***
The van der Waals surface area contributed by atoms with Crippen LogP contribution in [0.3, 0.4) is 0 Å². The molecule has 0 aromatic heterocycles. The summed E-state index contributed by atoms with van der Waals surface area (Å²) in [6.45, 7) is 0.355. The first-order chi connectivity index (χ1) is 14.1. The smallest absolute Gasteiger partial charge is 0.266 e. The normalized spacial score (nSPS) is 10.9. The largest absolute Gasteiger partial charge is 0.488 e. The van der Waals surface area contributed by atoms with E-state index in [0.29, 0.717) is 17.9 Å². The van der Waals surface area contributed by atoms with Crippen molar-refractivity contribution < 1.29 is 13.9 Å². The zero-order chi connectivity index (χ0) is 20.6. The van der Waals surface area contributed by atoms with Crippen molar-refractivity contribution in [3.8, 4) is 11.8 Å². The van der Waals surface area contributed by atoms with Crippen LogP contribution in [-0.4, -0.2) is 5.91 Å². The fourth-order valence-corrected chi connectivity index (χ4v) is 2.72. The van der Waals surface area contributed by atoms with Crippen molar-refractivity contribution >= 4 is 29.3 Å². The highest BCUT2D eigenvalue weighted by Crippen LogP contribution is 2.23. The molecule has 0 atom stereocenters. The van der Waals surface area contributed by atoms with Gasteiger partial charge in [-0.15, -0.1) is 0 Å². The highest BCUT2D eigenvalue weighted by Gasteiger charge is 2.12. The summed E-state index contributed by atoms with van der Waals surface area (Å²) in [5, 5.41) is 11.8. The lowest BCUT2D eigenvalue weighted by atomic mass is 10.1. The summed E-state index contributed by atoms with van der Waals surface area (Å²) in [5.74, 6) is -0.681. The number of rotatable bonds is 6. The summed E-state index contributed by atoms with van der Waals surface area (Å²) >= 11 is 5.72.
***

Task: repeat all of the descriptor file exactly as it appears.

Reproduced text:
The van der Waals surface area contributed by atoms with Crippen LogP contribution in [0.3, 0.4) is 0 Å². The molecule has 0 aromatic heterocycles. The summed E-state index contributed by atoms with van der Waals surface area (Å²) in [6.45, 7) is 0.355. The first-order chi connectivity index (χ1) is 14.1. The smallest absolute Gasteiger partial charge is 0.266 e. The normalized spacial score (nSPS) is 10.9. The largest absolute Gasteiger partial charge is 0.488 e. The van der Waals surface area contributed by atoms with E-state index in [0.29, 0.717) is 17.9 Å². The van der Waals surface area contributed by atoms with Crippen molar-refractivity contribution < 1.29 is 13.9 Å². The zero-order chi connectivity index (χ0) is 20.6. The van der Waals surface area contributed by atoms with Crippen molar-refractivity contribution in [3.8, 4) is 11.8 Å². The van der Waals surface area contributed by atoms with Crippen LogP contribution in [-0.4, -0.2) is 5.91 Å². The fourth-order valence-corrected chi connectivity index (χ4v) is 2.72. The van der Waals surface area contributed by atoms with Crippen molar-refractivity contribution >= 4 is 29.3 Å². The highest BCUT2D eigenvalue weighted by Crippen LogP contribution is 2.23. The molecule has 0 atom stereocenters. The van der Waals surface area contributed by atoms with Gasteiger partial charge in [-0.15, -0.1) is 0 Å². The highest BCUT2D eigenvalue weighted by Gasteiger charge is 2.12. The summed E-state index contributed by atoms with van der Waals surface area (Å²) in [5, 5.41) is 11.8. The lowest BCUT2D eigenvalue weighted by atomic mass is 10.1. The summed E-state index contributed by atoms with van der Waals surface area (Å²) in [5.74, 6) is -0.681. The number of rotatable bonds is 6. The summed E-state index contributed by atoms with van der Waals surface area (Å²) >= 11 is 5.72.